Paul Windsor, who spoke at our last Grow Camp writes a regular blog at https://paulwindsor.blogspot.com, and I've pasted below his thoughts after reading a biography of Ernest Shackleton, called 'Endurance'.
My first brush with Ernest Shackleton did not end happily. I was on one of those long, lonely trips — and feeling so inadequate as a leader. With me to read, I had Shackleton's Way: Leadership Lessons from the Great Antarctic Explorer. But I felt battered by it. It made things worse. I don't do heroic so well. I gave up.
However, when I read my friend Ben Carswell's Lessons from Endurance (link), I decided to give Ernest a second opportunity to shape my life. 'Shackleton's Incredible Voyage' is a staggering story. Fleetingly, the word 'incredible' sidetracked me to the story from my childhood of two dogs and a cat (although the dogs and cat in thisstory get shot!) — but I was soon back on track, entering into a story about 28 men whose 'plight was naked and terrifying in it simplicity' (10).
Attempting to be the first people ever to walk across the Antarctica, they are within a day of reaching port when they are caught in the ice and then crushed by the ice, with their ship dying like a groaning beast. They float on ice floes for months, including 79 days of total darkness, and then take to three 22 foot lifeboats and somehow land on Elephant Island, 'a refuge of rock and ice', with 'a meagre grip on a savage coast' (221). Six of them hop into one of the boats to seek help from South Georgia Island (where they started) and cross The Drake Passage, 'the most storm-torn ocean on the globe' (155) on what has been referred to as 'the greatest small boat journey in the world'. They land on the wrong side of the island and so three of them walk across untraversed snow mountains and glaciers, at one point becoming 'tobogganers without a toboggan' (338) as they wooshed two thousand feet down an unknown mountain before knocking on someone's door, asking for help. All 28 men returned to London safely, two years later, only to find Britain in the depths of World War I and being accused of dodging the war. A number enlisted almost straight away, with one man dying in the trenches of France one month later.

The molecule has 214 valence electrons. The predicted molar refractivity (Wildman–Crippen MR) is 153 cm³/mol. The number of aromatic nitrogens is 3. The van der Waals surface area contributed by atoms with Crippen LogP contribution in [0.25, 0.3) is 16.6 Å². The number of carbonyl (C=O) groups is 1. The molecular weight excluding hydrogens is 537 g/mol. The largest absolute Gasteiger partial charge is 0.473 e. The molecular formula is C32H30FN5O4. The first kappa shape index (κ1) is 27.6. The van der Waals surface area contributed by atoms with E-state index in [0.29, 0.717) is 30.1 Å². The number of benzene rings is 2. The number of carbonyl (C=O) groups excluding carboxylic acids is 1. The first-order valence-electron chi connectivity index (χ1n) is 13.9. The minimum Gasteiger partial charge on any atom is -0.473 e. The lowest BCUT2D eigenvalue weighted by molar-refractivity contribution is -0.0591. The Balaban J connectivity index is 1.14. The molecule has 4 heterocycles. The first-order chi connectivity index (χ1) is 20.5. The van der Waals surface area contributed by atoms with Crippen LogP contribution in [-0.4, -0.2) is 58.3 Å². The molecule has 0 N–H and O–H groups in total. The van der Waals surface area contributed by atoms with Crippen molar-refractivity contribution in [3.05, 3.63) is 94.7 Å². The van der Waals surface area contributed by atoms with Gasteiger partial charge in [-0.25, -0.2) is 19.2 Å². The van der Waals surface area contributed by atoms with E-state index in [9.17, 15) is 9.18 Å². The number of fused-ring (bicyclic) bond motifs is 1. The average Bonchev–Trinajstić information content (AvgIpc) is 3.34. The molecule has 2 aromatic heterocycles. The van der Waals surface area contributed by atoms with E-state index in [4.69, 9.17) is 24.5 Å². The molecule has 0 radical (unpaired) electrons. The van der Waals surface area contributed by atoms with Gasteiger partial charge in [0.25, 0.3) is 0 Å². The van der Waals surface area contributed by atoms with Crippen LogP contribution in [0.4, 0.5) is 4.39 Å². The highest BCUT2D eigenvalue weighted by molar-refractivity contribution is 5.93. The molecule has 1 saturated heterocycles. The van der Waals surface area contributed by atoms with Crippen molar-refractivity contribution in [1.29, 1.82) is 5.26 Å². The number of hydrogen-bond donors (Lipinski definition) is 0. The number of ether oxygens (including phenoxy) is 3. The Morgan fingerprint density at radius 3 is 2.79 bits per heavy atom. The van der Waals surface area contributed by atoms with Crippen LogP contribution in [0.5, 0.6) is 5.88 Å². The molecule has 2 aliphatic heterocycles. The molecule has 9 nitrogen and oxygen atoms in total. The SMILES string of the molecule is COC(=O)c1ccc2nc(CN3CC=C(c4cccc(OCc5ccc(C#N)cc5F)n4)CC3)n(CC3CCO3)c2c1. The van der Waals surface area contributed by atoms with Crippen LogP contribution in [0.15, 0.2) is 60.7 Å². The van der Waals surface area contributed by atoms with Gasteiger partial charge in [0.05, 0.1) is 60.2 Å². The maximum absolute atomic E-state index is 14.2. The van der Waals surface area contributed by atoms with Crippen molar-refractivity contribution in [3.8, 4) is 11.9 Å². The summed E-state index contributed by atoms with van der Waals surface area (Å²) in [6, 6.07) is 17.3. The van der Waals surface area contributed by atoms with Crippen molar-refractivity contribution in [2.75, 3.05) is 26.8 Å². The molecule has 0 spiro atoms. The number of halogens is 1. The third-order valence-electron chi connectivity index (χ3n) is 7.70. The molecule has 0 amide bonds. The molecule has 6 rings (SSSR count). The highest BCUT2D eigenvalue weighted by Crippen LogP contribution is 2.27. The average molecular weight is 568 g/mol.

It is not so much staggering, as ridiculous. Incredible, as in In-credible.
Shackleton was a remarkable leader. He had this optimism about him that 'set men's souls on fire' (129). I enjoyed the three discernment-passages in the story: (a) when selecting the initial team (18-21); (b) when assigning tents after being cast off the boat onto the ice floe (91-97); and (c) when deciding who to take and who to leave, on the dinghy-trip across to South Georgia (235-236). He had such insight, such instincts: 'intensely watchful for potential troublemakers who might nibble away at the unity of the group' (91). His determination to care for his men — yes, even through a gruff exterior from today's vantage point — is the engine that drives this story to its triumphant conclusion. In his own way, he was attentive to his people: 'Of all their enemies — the cold, the ice, the sea — he feared none more than demoralization' (111). He knew how important it was to 'make every effort to remain cheerful in order to avoid antagonisms' (304).
Yes, there is a 'but' — I do have questions.
1. How helpful is the heroic?
So few of us can scale these heights. I go 'wow', but how useful a 'wow' is it? I come back to the distinction between the inspirational and the aspirational. The inspirational story, like this one, can light a fire — but for the fire to be stoked and sustained it needs the aspirational. It needs a person that feels accessible, a character that feels achievable. The 'wow, I could be like this, I could do that' — this is the 'wow' that seems more valuable to me. For me, Shackleton is too untouchable. I am drawn far more to the members of his team and to their loved ones at home who live a brand of heroism that is more touchable for me. That is where I find myself in the story.
2. How critical is character-driven leadership?
It is everything, isn't it? As a Christ-following, biblically-shaped leader, it is 'where it is at'. Every one of us exerts influence on someone else. We all start out with potentialities for leadership and for its nurture, it starts with character. Because if you don't have character, what do you have? For all I can find out about Shackleton, I am not drawn to him as a character at all. He oozed charm and had an ego-driven ambition. Yikes! 'Shackleton was not an ordinary individual. He was a man who believed completely in his own invincibility and to whom defeat was a reflection of personal inadequacy' (128). Double yikes.
Like others have done, I cannot accept the way Shackleton handled Harry McNish. He was the oldest one on board. Yes, he was stubborn, but suffering from some serious stuff (piles, rheumatism) — and at one early point he was insubordinate, mounting a 'one man mutiny' (118). But he proved himself again and again, not the least in keeping that dinghy to South Georgia sea-worthy. Shackleton said he'd never forgive him — and he didn't. So vindictive! When it came to Shackleton handing out Polar Awards, on the return to Britain, McNish missed out.
Eventually, McNish emigrated to New Zealand, picking up work on the Wellington docks. He died destitute, sleeping under a tarpaulin in the wharf sheds, and buried in Karori Cemetery (with Thomas Orde-Lees, who also had an uneven relationship with McNish, buried 28 plots away in the same cemetery, having come to New Zealand via Japan!). The McNish grave was unmarked for 30 years — and then 64 years after McNish's death, Mrs Chippy (his beloved cat, whom Shackelton ordered to be killed, understandably, together with all the dogs) was added.